This book's characterization of Henry, which actually started towards the end of the previous book, is completely at odds with how he was portrayed in the earlier books in the series. At first, he came across as a really nice guy, fairly normal, just with a large bank account. Here he is a horrible, womanizing jerk, and apparently none of the other characters from the earlier books actually knows him all that well.

Each of the books in the series has featured questionably legal sexual advances from the male protagonists (including sexual assault in the first book, statutory rape in the second book, and sexual harassment in the workplace in the third and fourth books). In this book, Henry purposely walks in on Lacey while she is changing, corners her when she tells him to leave, and proceeds to take off his own clothes amidst Lacey’s verbal protests. But despite her apparent attempts to get him to leave, her inner monologue reveals her deep attraction to him and mental conflict over how to react to his advances. This sort of psychological backtracking paints real victims of sexual harassment and sexual assault in a bad light. It makes it seem like “No” doesn’t necessarily mean “No,” and it’s okay for a guy to disregard the word if he believes that the woman is simply playing hard to get or that she will come around eventually. It is insulting and degrading to all women who depend upon their right to refuse unwanted sexual advances.

A much more minor complaint that actually dates back to the first book in the series but that only became particularly annoying in this book is Henry’s full name—Henry James—which Lacey uses over and over again instead of just referring to him by his first name as all the characters in the previous books did. Why would the authors give a character the same name as a famous and influential author if it didn’t have any sort of significance to the story at hand? The parallel isn’t even mentioned in any of the books in the series, and every time I heard Lacey say the name, all I could do was wonder why the authors did that. It was immensely distracting from the story.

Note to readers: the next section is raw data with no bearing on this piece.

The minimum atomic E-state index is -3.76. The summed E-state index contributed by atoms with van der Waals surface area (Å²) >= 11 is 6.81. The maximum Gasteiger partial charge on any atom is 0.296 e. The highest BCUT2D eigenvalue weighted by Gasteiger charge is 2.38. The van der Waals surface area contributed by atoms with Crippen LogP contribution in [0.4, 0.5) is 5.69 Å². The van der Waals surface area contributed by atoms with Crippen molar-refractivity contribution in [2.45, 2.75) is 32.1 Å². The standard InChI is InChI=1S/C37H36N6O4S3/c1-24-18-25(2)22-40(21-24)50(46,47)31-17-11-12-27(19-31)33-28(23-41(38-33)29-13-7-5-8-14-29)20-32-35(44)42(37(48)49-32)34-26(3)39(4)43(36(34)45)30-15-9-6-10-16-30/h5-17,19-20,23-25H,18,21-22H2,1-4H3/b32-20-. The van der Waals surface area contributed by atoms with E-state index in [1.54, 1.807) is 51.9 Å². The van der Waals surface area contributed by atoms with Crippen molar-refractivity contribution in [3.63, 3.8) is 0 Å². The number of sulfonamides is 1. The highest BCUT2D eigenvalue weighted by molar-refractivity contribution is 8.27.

The only good part of this installment in the series was that way fewer sentences ended with the phrase “as well.” It was pervasive in all the other books—as though the authors had never heard of “too,” “also,” “additionally,” “furthermore,” “moreover,” et al.—but, for whatever reason, it thankfully tapered off considerably in this book.

All in all, this book is a disgusting excuse for a “romance” novel, merely perpetuating chauvinistic and misogynistic views of women.

  • Overall
    4 out of 5 stars
  • Performance
    3 out of 5 stars
  • Story
    4 out of 5 stars

Lacey and Henry

"Falling for the Billionaire" (One Night Stand Book 5) by J.S. Cooper and Helen Cooper is a good story. I'd been looking forward to this story. I enjoyed parts of Lacey and Henry's story but was disappointed with others. This story has drama, passion, twists and turns, billionaires, and more. I wish there had been more romance, passion, humor, love, and less of the drama. I did enjoy getting to catch up a little with the other characters from the One Night Stand Series. Recommend to fans of drama, billionaires, and series.

  • Overall
    1 out of 5 stars
  • Performance
    1 out of 5 stars
  • Story
    1 out of 5 stars

Repetitive

The story was boring because the author just kept repeating the same thing. Nothing I would recommend to anyone